Denmark swings left to reject populists and embrace climate measures

Social Democrats to head centre-left bloc with 25.3% of vote, according to election exit poll

Social Democrat leader Mette Frederiksen is aiming be Denmark’s next – and at 41 youngest-ever – prime minister. Photograph: Reuters

Social Democrat leader Mette Frederiksen is aiming be Denmark’s next – and at 41 youngest-ever – prime minister. Photograph: Reuters

 

Denmark’s Social Democrats are hoping to return to power after winning Wednesday’s general election by promising tougher immigration rules and a more generous welfare state.

The election result saw Danes back one European trend – climate change concern – and buck two others: abandoning a populist, far-right kingmaker while following Spain in reversing the slide elsewhere of European social democracy.

With an exit poll giving her party 25.3 per cent of the vote, Social Democrat leader Mette Frederiksen is aiming be Denmark’s next – and at 41 youngest-ever – prime minister. Projections give her centre-left bloc 90 seats in the new parliament and 75 for the centre-right.

Ms Frederiksen has vowed to form a minority government, following on Danish tradition that allows a government to work once no parliamentary majority is assembled against it.

Welfare state

The Social Democrats want to work with the left and right on a case-by-case legislative basis. With leftist parties Ms Frederiksen has promised to defend the welfare state and reverse health and education cuts.

With the right she may push tougher immigration laws, making good on a plan to process asylum seekers’ applications in north African camps.

To critics, who accuse her of joining a Danish race to the bottom on human rights, she argued that “the price of unregulated globalisation, mass immigration and the free movement of labour is paid for by the lower classes”.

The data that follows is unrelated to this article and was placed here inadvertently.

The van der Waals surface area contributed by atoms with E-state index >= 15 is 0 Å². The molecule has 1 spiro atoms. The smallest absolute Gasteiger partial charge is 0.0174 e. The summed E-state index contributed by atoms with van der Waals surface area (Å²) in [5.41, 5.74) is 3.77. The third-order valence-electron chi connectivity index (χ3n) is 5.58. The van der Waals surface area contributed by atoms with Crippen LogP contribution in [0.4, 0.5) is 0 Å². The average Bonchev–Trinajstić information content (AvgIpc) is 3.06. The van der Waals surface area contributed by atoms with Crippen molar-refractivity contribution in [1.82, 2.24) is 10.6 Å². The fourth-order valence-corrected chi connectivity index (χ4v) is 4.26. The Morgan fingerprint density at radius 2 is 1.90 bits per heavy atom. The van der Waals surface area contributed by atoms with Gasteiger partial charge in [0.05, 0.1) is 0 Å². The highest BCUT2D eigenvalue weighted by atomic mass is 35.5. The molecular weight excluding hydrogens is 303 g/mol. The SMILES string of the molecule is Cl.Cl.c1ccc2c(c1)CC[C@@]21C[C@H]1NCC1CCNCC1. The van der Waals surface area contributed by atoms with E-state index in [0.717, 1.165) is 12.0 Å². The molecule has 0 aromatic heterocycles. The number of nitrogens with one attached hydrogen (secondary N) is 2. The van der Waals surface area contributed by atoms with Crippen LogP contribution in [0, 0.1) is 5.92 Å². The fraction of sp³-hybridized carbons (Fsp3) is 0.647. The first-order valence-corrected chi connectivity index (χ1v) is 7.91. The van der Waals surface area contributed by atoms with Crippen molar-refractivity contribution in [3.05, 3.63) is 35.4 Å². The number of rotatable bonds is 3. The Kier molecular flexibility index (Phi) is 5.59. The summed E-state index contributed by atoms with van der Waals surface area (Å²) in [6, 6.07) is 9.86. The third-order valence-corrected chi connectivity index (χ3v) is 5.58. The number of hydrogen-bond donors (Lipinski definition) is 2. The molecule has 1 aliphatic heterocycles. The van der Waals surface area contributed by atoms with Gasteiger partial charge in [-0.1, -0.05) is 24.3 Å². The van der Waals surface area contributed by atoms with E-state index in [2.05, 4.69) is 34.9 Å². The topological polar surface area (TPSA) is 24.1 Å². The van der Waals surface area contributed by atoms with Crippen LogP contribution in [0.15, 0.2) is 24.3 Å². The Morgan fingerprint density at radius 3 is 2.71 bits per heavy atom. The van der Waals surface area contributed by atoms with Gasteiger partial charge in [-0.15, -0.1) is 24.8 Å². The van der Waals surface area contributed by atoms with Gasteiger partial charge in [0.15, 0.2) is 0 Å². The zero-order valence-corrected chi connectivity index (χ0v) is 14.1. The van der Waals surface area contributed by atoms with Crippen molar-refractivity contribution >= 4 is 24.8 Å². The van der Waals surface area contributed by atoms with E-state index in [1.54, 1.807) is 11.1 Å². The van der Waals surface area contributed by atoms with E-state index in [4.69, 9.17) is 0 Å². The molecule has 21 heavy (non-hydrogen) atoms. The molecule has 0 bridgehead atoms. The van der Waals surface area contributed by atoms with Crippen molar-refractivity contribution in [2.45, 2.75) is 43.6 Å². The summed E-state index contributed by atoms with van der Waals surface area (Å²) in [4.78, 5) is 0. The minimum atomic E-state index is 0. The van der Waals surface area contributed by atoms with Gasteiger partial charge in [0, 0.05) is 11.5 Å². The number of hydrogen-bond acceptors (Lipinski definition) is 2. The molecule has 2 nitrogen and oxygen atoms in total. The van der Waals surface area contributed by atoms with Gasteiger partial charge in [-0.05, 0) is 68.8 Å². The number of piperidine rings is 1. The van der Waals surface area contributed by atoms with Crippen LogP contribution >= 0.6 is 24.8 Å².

“Some Social Democrat voters who have been lost in the last few years, who didn’t support our migration policy, are returning this time,” she said on Wednesday.

But smaller leftist parties in parliament could hamper her immigration ambitions and make less radical policies the price of their support on other issues.

Outgoing centre-right prime minister Lars Lokke Rasmussen’s Venstre (Liberals) finished up slightly on almost 21 per cent, after an election eve offer of an across-the-aisle alliance to the Social Democrats.

The far-right

Meanwhile, the far-right Danish People’s Party (DF), which informally supported the last Rasmussen government from the opposition, saw its vote halve to under 10 per cent.

Political analysts said the once-powerful DF was squeezed between more hard-line policies of mainstream parties, and three new extreme right rivals.

A television exit poll suggested all three struggling to pass the two per cent parliamentary threshold.

Stram Kurs, on 1.8 per cent in an exit poll, is led by Rasmus Paludan, convicted for inciting racial hatred, burning the Koran at demonstrations and demanding a ban on Islam in Denmark.

Political analysts attributed the leftward shift in Denmark’s next parliament to a large cohort of politically engaged millennials voting for the first time.

Uppermost in their minds: climate change. A pre-election Gallup poll showed that 57 per cent of Danes think their next government should respond to climate change, reflected in almost all parties’ election programmes.

Most dedicated on the climate was the leftist Socialist People’s Party, which saw its support rise three points to 7.4 per cent.